A new study by consultants paints a picture of the impact the Great Recession has had on how people shop, and it provides a few cues as to how in-store digital should adjust to those changing patterns.
Today’s consumers are, in a word, resourceful. Their shopping is, in a word, precise.
They are using tactical tools and capabilities they have to perform better in the marketplace: coupons, loyalty cards, meal planning, shopping lists, delayed gratification, lowered standards (although not as often as one might think), brand switching, channel switching, store switching, cooking more, eating out less, buying fewer prepared meals, clarifying want versus need, reassessing convenience, larger packages, smaller packages, and more. They feel their personal economic challenges have been challenges well met – their confidence has risen as a result. In short, cutting back has made them feel smart, not deprived, and they have no intention of returning to old habits even when the economy returns.
In our view, the new game of shopping is not about saving. It’s more aggressive than that, more calculating, more informed, more consequential: for the average American consumer, successful shopping is about profiting from the market competition for share of their wallet.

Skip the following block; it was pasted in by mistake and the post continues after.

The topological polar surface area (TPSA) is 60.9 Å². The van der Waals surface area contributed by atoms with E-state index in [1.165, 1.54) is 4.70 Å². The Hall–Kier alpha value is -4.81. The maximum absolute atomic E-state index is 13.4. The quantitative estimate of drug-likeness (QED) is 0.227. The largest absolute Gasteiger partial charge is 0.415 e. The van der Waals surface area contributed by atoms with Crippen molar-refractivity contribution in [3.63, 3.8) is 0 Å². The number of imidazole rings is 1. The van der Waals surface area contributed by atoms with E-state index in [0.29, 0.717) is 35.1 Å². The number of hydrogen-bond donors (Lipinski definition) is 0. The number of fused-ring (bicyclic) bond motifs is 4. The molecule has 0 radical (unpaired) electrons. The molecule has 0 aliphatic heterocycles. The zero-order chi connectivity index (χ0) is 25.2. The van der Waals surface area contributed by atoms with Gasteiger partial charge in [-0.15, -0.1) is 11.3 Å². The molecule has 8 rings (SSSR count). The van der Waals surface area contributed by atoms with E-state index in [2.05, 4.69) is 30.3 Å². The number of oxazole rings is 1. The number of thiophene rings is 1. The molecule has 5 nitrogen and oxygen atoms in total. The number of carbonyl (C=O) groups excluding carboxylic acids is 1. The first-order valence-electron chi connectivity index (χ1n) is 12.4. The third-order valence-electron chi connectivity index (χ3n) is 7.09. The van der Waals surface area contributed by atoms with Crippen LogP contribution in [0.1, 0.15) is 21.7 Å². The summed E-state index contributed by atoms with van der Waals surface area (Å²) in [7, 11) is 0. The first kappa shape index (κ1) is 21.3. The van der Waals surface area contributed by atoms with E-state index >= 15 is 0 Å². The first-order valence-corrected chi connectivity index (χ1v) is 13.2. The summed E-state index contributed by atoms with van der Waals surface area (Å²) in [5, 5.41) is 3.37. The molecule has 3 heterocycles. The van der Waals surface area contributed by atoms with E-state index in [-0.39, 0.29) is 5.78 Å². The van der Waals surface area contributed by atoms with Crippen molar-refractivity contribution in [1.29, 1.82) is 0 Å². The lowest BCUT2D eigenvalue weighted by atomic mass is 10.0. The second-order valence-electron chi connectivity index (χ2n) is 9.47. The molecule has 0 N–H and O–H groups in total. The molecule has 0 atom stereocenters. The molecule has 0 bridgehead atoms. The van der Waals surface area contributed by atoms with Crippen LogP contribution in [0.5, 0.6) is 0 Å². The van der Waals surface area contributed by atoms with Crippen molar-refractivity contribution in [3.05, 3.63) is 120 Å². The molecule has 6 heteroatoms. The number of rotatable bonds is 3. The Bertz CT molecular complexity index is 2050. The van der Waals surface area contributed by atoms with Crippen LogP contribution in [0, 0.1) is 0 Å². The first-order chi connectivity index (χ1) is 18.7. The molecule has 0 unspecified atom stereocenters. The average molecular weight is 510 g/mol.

Researchers found more than 90 per cent of the people surveyed had changed their grocery shopping behavior in the past two years, almost as many said they were being more resourceful, and 84% were being more precise in their decisions.
Generally, the research shows shoppers are more cautious and will likely be that way for some time. That suggests some of the impulse and spontaneity of buying – that can be triggered by digital messaging – might be diminished if people are being more precise and deliberate about getting what’s on their lists. The research actually confirms shoppers are less spontaneous and impulsive now.
The survey also shows people are quite pleased with themselves and find it fun to see how much they save by using things like coupons. That seems like a pretty strong cue on content tone in certain situations.
Pat Conroy, vice chairman and Deloitte’s consumer products practice leader, told MediaPost that “… personal gratification and a desire to feel smart about what consumers are putting in their shopping carts are trumping brand satisfaction… price-consciousness, value-orientation and bargain-hunting will remain prevalent for years… ”
So what does that mean in the context of content programming for digital displays? Certainly, messaging that is all about self-gratification, trendiness or plain old brand loyalty is likely off-target these days. Better to focus on messaging that reinforces value and savings, and for products that are not going to win price wars, the features and benefits versus the cheaper stuff.
Smart content guys talk about truly understanding the audience, and for grocery in the US and to some degree in Canada (we haven’t been whacked as hard up here with the recession stick), this is highly insightful stuff for companies doing digital in these environments.
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